Biomass use is very unevenly distributed between the different Member States of the EU. The countries also have a varying potential for future use of biomass energy. The available forecasts to predict future availability of biomass are always based on a number of assumptions; for example the future sustainability of biomass production. According to a study undertaken by the European Environmental Agency, the potential for 2010 will be 187.95 Mtoe for the EU 27 (235.95 Mtoe by the year 2020). This again points to an underused potential of biomass in Europe as we stand today.
As well as the increased mobilisation of biomass from forests, agriculture and waste, a steadily growing amount of biomass will come from imports from other regions of the world. According to estimations made by the AEBIOM, this imported biomass will contribute 25 Mtoe to the biomass supply by 2020. Import of biomass is seen as reasonable when the energy density is high enough – the higher the energy density of the imported biomass, the higher the net CO2 reduction is when transporting of the biomass is taken into account. With this in mind, biofuels and pellets will contribute most to imports in the near future.
Biomass from forests will increase moderately by 20%-30%, compared with the increase in biomass from the agricultural sector. The agricultural sector will play the most significant role in supplying biomass in the future. This contribution will originate mainly from short rotation forest, perennial energy crops and energy grasses. These plants can deliver much more biomass feedstock per hectare than traditional crops or forests.
Improved breeding and management skills offer a potential for further improvements in plant yields. They can be used for transport biofuels, for direct combustion – to transform them to heat and electricity – or for biogas production. Short rotations forests may have a promising role to play, especially if the technologies to transform lignocelluloses to simple sugars can be improved in the near future. This would allow the complete plant to be converted into transport biofuels and would increase the per-hectare-yield considerably; at present only parts of the feedstock can be converted for biodiesel and bioethanol production.
Another factor which has to be taken into account in a debate surrounding future biomass potential, is the average yield in the different member states of the European Union. According to data from EUROSTAT, the average yields differ considerably. For example in 2005 the average yield for wheat in Belgium was 8.42 t/ha, whereas the average yield in Poland that same year was just 3.95 t/ha. Romania was just 2.97 t/ha.
These are countries with more or less similar climate and soil conditions. The difference in the average yields can be explained by the more sophisticated agricultural management techniques possible in countries like Belgium, in comparison with Eastern European countries that haven't yet fulfilled their potential. Improvements in agricultural management could deliver a significant amount of biomass supply, because in general these are countries with a high concentration of arable land.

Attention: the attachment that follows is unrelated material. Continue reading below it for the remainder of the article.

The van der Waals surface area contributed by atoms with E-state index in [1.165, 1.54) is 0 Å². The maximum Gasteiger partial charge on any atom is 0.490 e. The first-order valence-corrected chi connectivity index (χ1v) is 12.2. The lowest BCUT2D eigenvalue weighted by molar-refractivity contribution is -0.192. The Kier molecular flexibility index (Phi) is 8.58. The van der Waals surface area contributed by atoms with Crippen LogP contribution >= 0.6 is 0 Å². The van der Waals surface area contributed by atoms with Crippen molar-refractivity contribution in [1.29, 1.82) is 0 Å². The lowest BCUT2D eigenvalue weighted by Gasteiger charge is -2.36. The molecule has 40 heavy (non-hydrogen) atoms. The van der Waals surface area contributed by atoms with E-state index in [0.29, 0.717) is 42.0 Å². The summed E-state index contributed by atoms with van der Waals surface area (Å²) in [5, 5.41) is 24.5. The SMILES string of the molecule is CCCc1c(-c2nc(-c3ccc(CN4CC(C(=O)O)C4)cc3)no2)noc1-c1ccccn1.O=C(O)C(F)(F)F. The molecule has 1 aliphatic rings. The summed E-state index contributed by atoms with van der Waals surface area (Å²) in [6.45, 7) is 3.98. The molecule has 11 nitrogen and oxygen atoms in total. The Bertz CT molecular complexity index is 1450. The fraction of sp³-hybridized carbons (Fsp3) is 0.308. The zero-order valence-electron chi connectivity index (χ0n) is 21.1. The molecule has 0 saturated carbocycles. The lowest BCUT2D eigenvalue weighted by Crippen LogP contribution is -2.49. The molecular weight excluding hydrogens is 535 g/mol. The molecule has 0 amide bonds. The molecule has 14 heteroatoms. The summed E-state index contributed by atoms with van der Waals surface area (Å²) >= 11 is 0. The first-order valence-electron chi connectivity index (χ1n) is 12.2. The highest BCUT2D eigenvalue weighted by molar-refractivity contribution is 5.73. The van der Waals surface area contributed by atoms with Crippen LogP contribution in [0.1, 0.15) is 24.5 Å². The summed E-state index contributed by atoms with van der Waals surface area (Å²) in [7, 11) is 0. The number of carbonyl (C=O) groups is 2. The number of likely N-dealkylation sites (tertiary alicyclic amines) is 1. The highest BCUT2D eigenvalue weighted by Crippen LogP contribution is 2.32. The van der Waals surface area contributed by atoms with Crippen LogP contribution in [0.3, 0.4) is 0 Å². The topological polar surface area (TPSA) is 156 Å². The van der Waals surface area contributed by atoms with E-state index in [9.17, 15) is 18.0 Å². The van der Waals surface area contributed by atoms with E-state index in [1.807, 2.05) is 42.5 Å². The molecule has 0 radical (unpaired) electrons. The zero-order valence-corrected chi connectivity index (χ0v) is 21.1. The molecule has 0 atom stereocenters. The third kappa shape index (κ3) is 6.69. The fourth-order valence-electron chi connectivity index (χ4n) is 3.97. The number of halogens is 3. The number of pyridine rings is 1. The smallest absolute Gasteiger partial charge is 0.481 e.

Efficiency of biomass
The conversion efficiency of different biomass technologies varies widely. This fact leads to a conclusion that biomass should be used in the most efficient way.
Biomass for heat can reach conversion efficiencies of over 90%, and is therefore the most efficient way to use biomass. But this is exactly the sector with the lowest rate of growth in recent years. The use of biomass in combined heat and power plants (CHP) or in biogas plants reaches conversion efficiencies of between 50% and 90%, depending on the technology used. So these conversion paths also seem to be a very promising way to convert biomass to energy.
The production of 1st generation biofuels (mainly bioethanol and biodiesel) yield efficiencies of 55%-60% under optimal conditions, though this depends very much on the crop yield per hectare, and which crop is used as the feedstock for the biofuel production.
The least efficient ways to use biomass are for producing electricity – without heat recovery – or for 2nd generation biofuels, which currently have efficiency rates of between 25% and 40%. The latter has such low efficiencies mainly due to ill-conceived technological development, but in the long term 2nd generation biofuels promise much higher efficiency rates due to the fact that these technologies will use the complete plant as biofuel feedstock. This is in contrast to 1st generation biofuels, where only part of the plant is converted to biofuel.
Biomass is a scarce resource and the emerging conflict between land use for food production or for energy production, will increase in the future. In order to avoid wasting biomass, wise decisions need to be made. For example the use of biomass for heating is the most efficient way to transform biomass to energy. Therefore, political support for this sector should be increased – in many cases the higher initial investment costs of biomass heating devices are an important barrier, so incentives need to address this aspect.
The running costs of biomass are already cost competitive with fossil fuel heating devices, but in some cases the cost of biofuels are half the costs of fossil fuels. To overcome this obstacle of encouraging the use of biomass for heat, financial support for biomass heating systems is recommended. This would allow a restructuring of the heating system, as well as increase the use of biomass in the heating sector considerably.
As this article has shown the importance of biomass in the European energy sector cannot be understated. But there is still a high untapped potential for biomass to contribute to a sustainable energy system at European level. Future political measures should take into account the fact that biomass – compared to most other RES – is already cost efficient in many cases. Therefore, boosting the sustainable use of biomass is an economically advantageous way of reaching the EU's RES goals.
About the author:
Herwig Andreas Ragossnig is a bioenergy expert working for the European Biomass Association (AEBIOM).